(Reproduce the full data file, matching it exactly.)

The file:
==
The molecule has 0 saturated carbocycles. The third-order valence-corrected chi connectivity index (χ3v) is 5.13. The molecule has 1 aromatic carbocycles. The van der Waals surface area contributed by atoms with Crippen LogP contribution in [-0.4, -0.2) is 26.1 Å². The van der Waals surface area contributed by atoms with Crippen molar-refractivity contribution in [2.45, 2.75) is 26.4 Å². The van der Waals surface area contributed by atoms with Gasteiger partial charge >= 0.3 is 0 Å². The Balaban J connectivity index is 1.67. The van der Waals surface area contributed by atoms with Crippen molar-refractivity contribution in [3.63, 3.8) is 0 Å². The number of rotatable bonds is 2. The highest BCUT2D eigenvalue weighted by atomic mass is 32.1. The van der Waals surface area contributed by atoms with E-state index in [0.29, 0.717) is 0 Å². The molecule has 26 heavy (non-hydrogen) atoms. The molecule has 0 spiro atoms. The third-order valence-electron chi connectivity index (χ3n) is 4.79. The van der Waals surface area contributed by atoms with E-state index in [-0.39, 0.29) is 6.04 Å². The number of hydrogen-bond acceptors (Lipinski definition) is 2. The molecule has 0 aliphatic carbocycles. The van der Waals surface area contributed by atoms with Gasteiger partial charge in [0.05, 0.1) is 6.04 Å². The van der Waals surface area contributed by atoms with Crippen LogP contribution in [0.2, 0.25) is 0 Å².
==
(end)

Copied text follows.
The molecule has 0 saturated carbocycles. The third-order valence-corrected chi connectivity index (χ3v) is 5.13. The molecule has 1 aromatic carbocycles. The van der Waals surface area contributed by atoms with Crippen LogP contribution in [-0.4, -0.2) is 26.1 Å². The van der Waals surface area contributed by atoms with Crippen molar-refractivity contribution in [2.45, 2.75) is 26.4 Å². The van der Waals surface area contributed by atoms with Gasteiger partial charge >= 0.3 is 0 Å². The Balaban J connectivity index is 1.67. The van der Waals surface area contributed by atoms with Crippen molar-refractivity contribution in [3.63, 3.8) is 0 Å². The number of rotatable bonds is 2. The highest BCUT2D eigenvalue weighted by atomic mass is 32.1. The van der Waals surface area contributed by atoms with E-state index in [0.29, 0.717) is 0 Å². The molecule has 26 heavy (non-hydrogen) atoms. The molecule has 0 spiro atoms. The third-order valence-electron chi connectivity index (χ3n) is 4.79. The van der Waals surface area contributed by atoms with E-state index in [-0.39, 0.29) is 6.04 Å². The number of hydrogen-bond acceptors (Lipinski definition) is 2. The molecule has 0 aliphatic carbocycles. The van der Waals surface area contributed by atoms with Gasteiger partial charge in [0.05, 0.1) is 6.04 Å². The van der Waals surface area contributed by atoms with Crippen LogP contribution in [0.2, 0.25) is 0 Å².